WASHINGTON — The International Monetary Fund wants new authority to supervise the global financial system, IMF chief Dominique Strauss-Kahn said Friday.
Strauss-Kahn, in a speech in Washington, said the IMF needed to update its mandate as the global economy emerges from the worst recession in decades.
"We must build on this positive momentum: to transform the Fund into an institution even better equipped to meet the challenges of the post-crisis era," the IMF managing director told a meeting of the Bretton Woods Committee.
"There may be a need for a clearer mandate to pursue risks to global economic and -- I stress -- financial stability," he said, according to the prepared text.
"In particular, we are floating the idea of a new multilateral surveillance procedure. This would allow -- indeed require -- the Fund to assess the broader and systemic effects of country-level policies, and the associated risks, in a fundamentally different way."
The 186-nation IMF currently is responsible for economic surveillance country by country, as well as developments for developments relating to the global economy as a whole, he said, "but in practice, the bulk of our efforts have been at the country level."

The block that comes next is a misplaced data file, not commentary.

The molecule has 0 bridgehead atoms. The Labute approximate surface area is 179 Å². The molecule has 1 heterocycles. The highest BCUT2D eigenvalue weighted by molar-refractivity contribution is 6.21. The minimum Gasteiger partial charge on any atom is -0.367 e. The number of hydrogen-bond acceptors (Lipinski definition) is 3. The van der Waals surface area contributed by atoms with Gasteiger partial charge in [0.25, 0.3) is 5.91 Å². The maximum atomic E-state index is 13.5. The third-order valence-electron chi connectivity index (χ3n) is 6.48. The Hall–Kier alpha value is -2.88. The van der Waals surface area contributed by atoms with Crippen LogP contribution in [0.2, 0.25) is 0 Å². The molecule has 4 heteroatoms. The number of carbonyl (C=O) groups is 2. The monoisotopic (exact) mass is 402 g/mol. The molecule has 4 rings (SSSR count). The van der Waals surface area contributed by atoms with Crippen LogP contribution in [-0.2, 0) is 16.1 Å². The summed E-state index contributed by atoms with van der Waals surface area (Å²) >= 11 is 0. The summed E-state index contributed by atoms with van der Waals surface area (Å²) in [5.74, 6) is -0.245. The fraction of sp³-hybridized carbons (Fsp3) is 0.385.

"One result of this has been that we have not paid enough attention to the linkages and spillovers between economies -- including those that transmit through the arteries of the global financial system."
The IMF chief also called for improved emergency response authority to financial crises.
He recalled that in the global economic crisis, key emerging market economies seeking financial lifelines had not turned to the Fund as the "first responder," but instead approached the US Federal Reserve and other central banks.
"But what assurances do we have that they would be willing and able to provide such liquidity support in the future? We should not take this support for granted," he said.
"For this reason, it is critical that a multilateral institution be ready to answer the call. In this context, we are currently exploring various options -- including for short-term, multi-country credit lines that the Fund might extend in a systemic crisis."
He said an increase of more than 850 billion dollars to the Fund's resources over the past year "should be sufficient to meet demand in the coming period."
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